The BSFA 2011 Shortlists!

The BSFA is delighted to announce the shortlisted nominees for the 2011 BSFA Awards.

The nominees are:

Best Novel
Cyber Circus by Kim Lakin-Smith (Newcon Press)
Embassytown by China Miéville (Macmillan)
The Islanders by Christopher Priest (Gollancz)
By Light Alone by Adam Roberts (Gollancz)
Osama by Lavie Tidhar (PS Publishing)

Best Short Fiction
The Silver Wind by Nina Allan (Interzone 233, TTA Press)
The Copenhagen Interpretation by Paul Cornell (Asimov’s, July)
Afterbirth by Kameron Hurley (Kameron Hurley’s own website)
Covehithe by China Mieville (The Guardian)
Of Dawn by Al Robertson (Interzone 235, TTA Press)

Best Non-Fiction
Out of This World: Science Fiction but not as we Know it by Mike Ashley (British Library)
The SF Encyclopedia, 3rd Edition ed. John Clute, Peter Nicholls and David Langford (website)
Review of Arslan by M J Engh, Abigail Nussbaum (Asking the Wrong Questions blog)
SF Mistressworks, ed. Ian Sales (website)
Pornokitsch, ed. Jared Shurin and Anne Perry (website)
The Unsilent Library: Essays on the Russell T. Davies Era of the New Doctor Who (Foundation Studies in Science Fiction), ed. Graham Sleight, Tony Keen and Simon Bradshaw (Science Fiction Foundation)

Best Art
Cover of Ian Whates’s The Noise Revealed by Dominic Harman (Solaris)
Cover and illustrations of Patrick Ness’s A Monster Calls by Jim Kay (Walker)
Cover of Lavie Tidhar’s Osama by Pedro Marques (PS Publishing)
Cover of Liz Williams’s A Glass of Shadow by Anne Sudworth (Newcon Press)

This year a number of members nominated the British Library’s Out of This World exhibition for the Non-Fiction Award. The Committee has decided that this does not meet the eligiblity criteria for the award. However, in recognition of the support it has received and its success in encouraging people to explore and enjoy science fiction (one of the primary purposes of the BSFA Awards) will be giving it the status of Specially Commended. In addition, the accompanying book by Mike Ashley made the shortlist and can still be voted on, along with the other nominees.

***

Members of the BSFA and Eastercon will now have the opportunity to vote on the shortlists.

Advance voting forms will be posted out to BSFA members, who will have until 2nd April 2012 to get their nominations in. They can do that by post, email or online form, ranking each of the nominees according to their personal preference: 1 for favourite, 2 for second favourite etc. They don’t have to rank all nominees and they don’t have to vote in every category. The awards ballot is available online here. After 2nd April, the only way to get your voice heard will be to attend the Eastercon and grab a ballot form from your pack or the BSFA desk. Deadline for voting at Eastercon will be 12 noon on the day of the ceremony, the date of which will be confirmed shortly.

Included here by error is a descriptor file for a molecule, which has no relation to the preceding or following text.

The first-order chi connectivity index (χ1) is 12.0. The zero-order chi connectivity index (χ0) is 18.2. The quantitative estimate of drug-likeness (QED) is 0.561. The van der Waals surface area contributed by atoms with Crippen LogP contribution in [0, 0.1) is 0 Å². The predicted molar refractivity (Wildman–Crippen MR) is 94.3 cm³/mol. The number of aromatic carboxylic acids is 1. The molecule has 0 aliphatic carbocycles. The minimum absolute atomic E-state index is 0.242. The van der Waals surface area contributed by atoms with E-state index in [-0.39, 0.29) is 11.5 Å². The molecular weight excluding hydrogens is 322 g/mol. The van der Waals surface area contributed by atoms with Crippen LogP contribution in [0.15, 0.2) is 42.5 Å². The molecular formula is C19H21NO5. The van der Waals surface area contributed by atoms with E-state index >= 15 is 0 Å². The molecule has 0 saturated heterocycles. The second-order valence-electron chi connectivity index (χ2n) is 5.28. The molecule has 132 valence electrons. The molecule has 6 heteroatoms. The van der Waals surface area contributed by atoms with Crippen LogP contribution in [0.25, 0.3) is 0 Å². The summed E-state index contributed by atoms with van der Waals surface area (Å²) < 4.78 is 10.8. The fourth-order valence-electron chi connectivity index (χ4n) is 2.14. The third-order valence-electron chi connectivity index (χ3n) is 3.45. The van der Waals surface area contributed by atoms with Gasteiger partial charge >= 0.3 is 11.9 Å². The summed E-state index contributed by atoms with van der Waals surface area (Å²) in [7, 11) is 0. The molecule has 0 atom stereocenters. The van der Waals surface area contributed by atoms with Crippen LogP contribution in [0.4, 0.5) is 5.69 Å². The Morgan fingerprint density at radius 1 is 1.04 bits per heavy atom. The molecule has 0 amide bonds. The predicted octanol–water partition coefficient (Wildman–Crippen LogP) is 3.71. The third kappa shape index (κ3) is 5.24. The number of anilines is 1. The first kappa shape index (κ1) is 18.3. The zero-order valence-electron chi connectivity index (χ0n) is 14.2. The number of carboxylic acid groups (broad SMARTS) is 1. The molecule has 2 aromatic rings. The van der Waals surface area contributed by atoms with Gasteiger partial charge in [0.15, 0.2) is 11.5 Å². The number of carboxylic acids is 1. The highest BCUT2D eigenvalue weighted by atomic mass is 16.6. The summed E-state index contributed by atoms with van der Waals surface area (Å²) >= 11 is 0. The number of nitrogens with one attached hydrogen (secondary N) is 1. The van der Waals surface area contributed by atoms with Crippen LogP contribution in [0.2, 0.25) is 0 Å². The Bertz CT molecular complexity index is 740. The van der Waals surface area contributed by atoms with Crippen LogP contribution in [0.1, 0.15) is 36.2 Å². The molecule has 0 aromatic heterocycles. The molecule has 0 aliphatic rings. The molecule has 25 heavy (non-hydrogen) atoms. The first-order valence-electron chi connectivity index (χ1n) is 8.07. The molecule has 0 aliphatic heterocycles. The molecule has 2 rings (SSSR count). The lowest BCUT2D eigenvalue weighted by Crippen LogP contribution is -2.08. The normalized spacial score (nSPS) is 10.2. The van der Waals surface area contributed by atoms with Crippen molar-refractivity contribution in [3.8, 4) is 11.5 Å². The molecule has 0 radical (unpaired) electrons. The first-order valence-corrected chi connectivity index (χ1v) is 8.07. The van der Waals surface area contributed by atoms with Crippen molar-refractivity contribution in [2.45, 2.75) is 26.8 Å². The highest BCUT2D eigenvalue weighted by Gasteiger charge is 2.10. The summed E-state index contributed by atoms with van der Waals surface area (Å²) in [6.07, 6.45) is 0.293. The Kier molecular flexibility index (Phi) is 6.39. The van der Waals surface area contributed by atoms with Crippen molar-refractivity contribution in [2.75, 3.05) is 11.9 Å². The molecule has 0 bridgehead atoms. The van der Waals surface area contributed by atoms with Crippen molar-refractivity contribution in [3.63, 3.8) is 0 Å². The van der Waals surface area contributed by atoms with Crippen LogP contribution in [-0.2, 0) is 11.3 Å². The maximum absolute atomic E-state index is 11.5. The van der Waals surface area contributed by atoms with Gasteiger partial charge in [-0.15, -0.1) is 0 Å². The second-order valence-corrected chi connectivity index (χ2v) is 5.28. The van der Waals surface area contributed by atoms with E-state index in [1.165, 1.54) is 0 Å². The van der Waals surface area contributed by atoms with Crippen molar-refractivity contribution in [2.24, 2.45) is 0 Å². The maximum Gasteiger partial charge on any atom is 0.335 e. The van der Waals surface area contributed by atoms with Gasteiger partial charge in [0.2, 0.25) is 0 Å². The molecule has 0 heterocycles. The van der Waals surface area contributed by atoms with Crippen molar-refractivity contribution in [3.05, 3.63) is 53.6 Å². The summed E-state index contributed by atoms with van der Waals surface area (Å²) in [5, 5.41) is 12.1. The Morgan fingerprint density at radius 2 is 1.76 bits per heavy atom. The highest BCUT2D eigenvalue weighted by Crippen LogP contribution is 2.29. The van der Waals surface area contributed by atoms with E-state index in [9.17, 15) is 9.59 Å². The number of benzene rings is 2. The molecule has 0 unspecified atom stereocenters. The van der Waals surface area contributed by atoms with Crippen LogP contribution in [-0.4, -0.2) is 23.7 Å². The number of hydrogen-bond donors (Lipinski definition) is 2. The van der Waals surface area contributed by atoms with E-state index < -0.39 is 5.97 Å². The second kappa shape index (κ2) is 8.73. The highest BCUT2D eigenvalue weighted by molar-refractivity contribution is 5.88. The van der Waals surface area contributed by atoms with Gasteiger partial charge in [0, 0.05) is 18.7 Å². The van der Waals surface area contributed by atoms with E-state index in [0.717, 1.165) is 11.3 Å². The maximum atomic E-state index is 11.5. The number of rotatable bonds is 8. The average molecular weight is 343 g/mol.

Congratulations to the nominees!

2009 BSFA Awards Shortlists

Best Novel

Ark cover Lavinia cover
The City & The City cover Yellow Blue Tibia cover

Ark by Stephen Baxter (Gollancz)
Lavinia by Ursula K Le Guin (Gollancz)
The City & The City by China Mieville (Macmillan)
Yellow Blue Tibia by Adam Roberts (Gollancz)

Best Short Fiction
Sinner, Baker, Fabulist, Priest; Red Mask, Black Mask, Gentleman, Beast” by Eugie Foster (Interzone 220)
The Push by Dave Hutchinson (Newcon Press)
Johnnie and Emmie-Lou Get Married” by Kim Lakin-Smith (Interzone 222)
“Vishnu at the Cat Circus” by Ian McDonald (in Cyberabad Days, Gollancz)
The Beloved Time of Their Lives” [pdf link] by Ian Watson and Roberto Quaglia (in The Beloved of My Beloved, Newcon Press)
The Assistant” by Ian Whates (in The Solaris Book of New Science Fiction 3, ed. George Mann)

Best Artwork
Alternate cover art for 20,000 Leagues Under the Sea (art project), Nitzan Klamer
Emerald” by Stephanie Pui-Mun Law
Cover of Desolation Road by Ian McDonald, by Stephan Martinière, jacket design by Jacqueline Nasso Cooke
Cover of Interzone 220, Adam Tredowski
Cover of Interzone 224, Adam Tredowski
Cover of Interzone 225, Adam Tredowski

Best Non-Fiction
Canary Fever by John Clute (Beccon)
I Didn’t Dream of Dragons” by Deepa D
Ethics and Enthusiasm” by Hal Duncan [Note: withdrawn from consideration]
“Mutant Popcorn” by Nick Lowe (Interzone)
A Short History of Fantasy by Farah Mendlesohn and Edward James (Middlesex University Press)

Congratulations to all the nominees! Note that there are only four nominees in the Best Novel category, and six nominees in the Best Short Fiction and Best Artwork categories due to ties for fifth place. The Awards will be presented at this year’s Eastercon, Odyssey.

Miscellany

I’ve posted my additional thoughts about “Divining Light“; thanks to everyone else who read the story and commented. Hopefully discussion will continue …